fatuation. He condemned the prevailing madness in public, and turned a considerable sum by taking advantage of it in private. When the crash came-when ten thousand families were reduced to beggary in a day--when the people, in the frenzy of their rage and despair, clamoured not only against the lower agents in the juggle, but against the Hanoverian favourites, gainst the English ministers, against the king himself—when Parliament met, eager for confiscation and blood-when members of the House of Commons proposed that the directors should be treated like parricides in ancient Rome, tied up in sacks, and thrown into the Thames, Walpole was the man on whom all parties turned their eyes. Four years before he had been driven from power by the intrigues of Sunderland and Stanhope, and the If there was any man with whom Walpole lead in the House of Commons had been in- could have consented to make a partition of trusted to Craggs and Aislabie. Stanhope was power, that man was Lord Townshend. They no more. Aislabie was expelled from Parlia- were distant kinsmen by birth, near kinsmen ment, on account of his disgraceful conduct by marriage. They had been friends from regarding the South Sea scheme. Craggs was childhood. They had been schoolfellows at saved by a timely death from a similar mark Eton. They were country-neighbours in Norof infamy. A large minority in the House of folk. They had been in office together under Commons voted for a severe censure on Sun- Godolphin. They had gone into opposition derland, who, finding it impossible to withstand together when Harley rose to power. They the force of the prevailing sentiment, retired had been persecuted by the same House of from office, and outlived his retirement but a Commons. They had, after the death of Anne, very short time. The schism which had di- been recailed together to office. They had vided the Whig party was now completely again been driven out by Sunderland, and had healed. Walpole had no opposition to en-again come back together when the influence counter except that of the Tories, and the of Sunderland had declined. Their opinions Tories were naturally regarded by the king on public affairs almost always coincided with the strongest suspicion and dislike. They were both men of frank, generous, and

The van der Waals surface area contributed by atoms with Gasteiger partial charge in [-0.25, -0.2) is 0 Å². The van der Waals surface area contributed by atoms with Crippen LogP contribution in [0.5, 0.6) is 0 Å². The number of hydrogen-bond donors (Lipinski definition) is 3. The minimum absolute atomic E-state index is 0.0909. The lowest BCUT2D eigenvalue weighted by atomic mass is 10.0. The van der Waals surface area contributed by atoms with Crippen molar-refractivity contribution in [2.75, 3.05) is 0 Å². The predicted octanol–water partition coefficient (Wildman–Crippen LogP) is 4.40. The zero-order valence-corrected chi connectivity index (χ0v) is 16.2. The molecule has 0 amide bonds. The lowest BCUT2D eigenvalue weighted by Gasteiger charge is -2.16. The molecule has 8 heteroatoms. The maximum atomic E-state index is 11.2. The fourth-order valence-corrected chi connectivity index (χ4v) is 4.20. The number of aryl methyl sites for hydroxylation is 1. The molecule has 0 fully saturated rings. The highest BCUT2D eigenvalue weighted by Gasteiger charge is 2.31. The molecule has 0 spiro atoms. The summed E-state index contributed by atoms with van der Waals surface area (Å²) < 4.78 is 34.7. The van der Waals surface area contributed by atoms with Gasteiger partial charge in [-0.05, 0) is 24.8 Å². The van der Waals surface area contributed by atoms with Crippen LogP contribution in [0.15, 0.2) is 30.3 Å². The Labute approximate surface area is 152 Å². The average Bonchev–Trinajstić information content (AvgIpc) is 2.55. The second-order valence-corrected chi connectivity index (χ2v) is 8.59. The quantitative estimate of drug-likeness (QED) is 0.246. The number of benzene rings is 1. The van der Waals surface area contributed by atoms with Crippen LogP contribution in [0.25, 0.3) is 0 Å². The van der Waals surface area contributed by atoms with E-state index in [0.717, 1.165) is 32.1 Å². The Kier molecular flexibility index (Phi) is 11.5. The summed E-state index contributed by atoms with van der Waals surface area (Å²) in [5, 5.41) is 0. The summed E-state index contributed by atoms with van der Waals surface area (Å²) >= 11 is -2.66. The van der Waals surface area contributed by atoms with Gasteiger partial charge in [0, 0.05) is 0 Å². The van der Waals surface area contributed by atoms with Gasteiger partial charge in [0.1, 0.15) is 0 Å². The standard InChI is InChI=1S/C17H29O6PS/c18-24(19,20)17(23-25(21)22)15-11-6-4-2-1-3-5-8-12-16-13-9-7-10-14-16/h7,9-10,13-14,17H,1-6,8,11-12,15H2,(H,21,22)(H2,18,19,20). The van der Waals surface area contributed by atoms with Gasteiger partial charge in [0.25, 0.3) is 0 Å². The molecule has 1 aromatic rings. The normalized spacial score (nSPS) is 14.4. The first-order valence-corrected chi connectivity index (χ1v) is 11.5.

For a time business went on with a smooth-compassionate natures; their intercourse had ness and a despatch such as had not been been for many years most affectionate and corknown since the days of the Tudors. During dial. But the ties of blood, of marriage, and the session of 1724, for example, there was of friendship, the memory of mutual services only a single division. It was not impossible and common persecutions, were insufficient to that, by taking the course which Pelham after-restrain that ambition which domineered over wards took-by admitting into the government all the virtues and vices of Walpole. He was all the rising talents and ambition of the Whig resolved, to use his own metaphor, that the firm party, and by making room here and there for of the house should be, not "Townshend and a Tory not unfriendly to the House of Bruns- Walpole," but "Walpole and Townshend." wick-Walpole might have verted the tre- At length the rivals proceeded to personal mendous conflict in which he passed the lat- abuse before witnesses, seized each other by ter years of his administration, and in which the collar, and grasped their swords. The he was at length vanquished. The Opposition women squalled. The men parted the combatwhich overthrew him was an opposition cre- ants.* By friendly intervention the scandal ated by his own policy, by his own insatiable of a duel between cousins, brothers-in-law, old love of power. friends, and old colleagues, was prevented. In the very act of forming his ministry, he But the disputants could not long continue to turned one of the ablest and most attached of act together. Townshend retired, and with his supporters into a deadly enemy. Pulteney rare moderation and public spirit, refused to had strong public and private claims to a high take any part in politics. He could not, he situation in the new arrangement. His fortune said, trust his temper. He feared that the rewas immense. His private character was collection of his private wrongs might impel respectable. He was already a distinguished him to follow the example of Pulteney, and to speaker. He had acquired official experience oppose measures which he thought generally in an important post. He had been, through beneficial to the country. He, therefore, never all changes of fortune, a consistent Whig. visited London after his resignation; but passWhen the Whig party was split into two sec-ed the closing years of his life in dignity and tions, Pulteney had resigned a valuable place, repose among his trees and pictures at Rainand had followed the fortunes of Walpole. Yet ham. when Walpole returned to power, Pulteney was not invited to take office. An angry disenssion took place between the friends. The minister offered a peerage. It was impossible for Pulteney not to discern the motive of such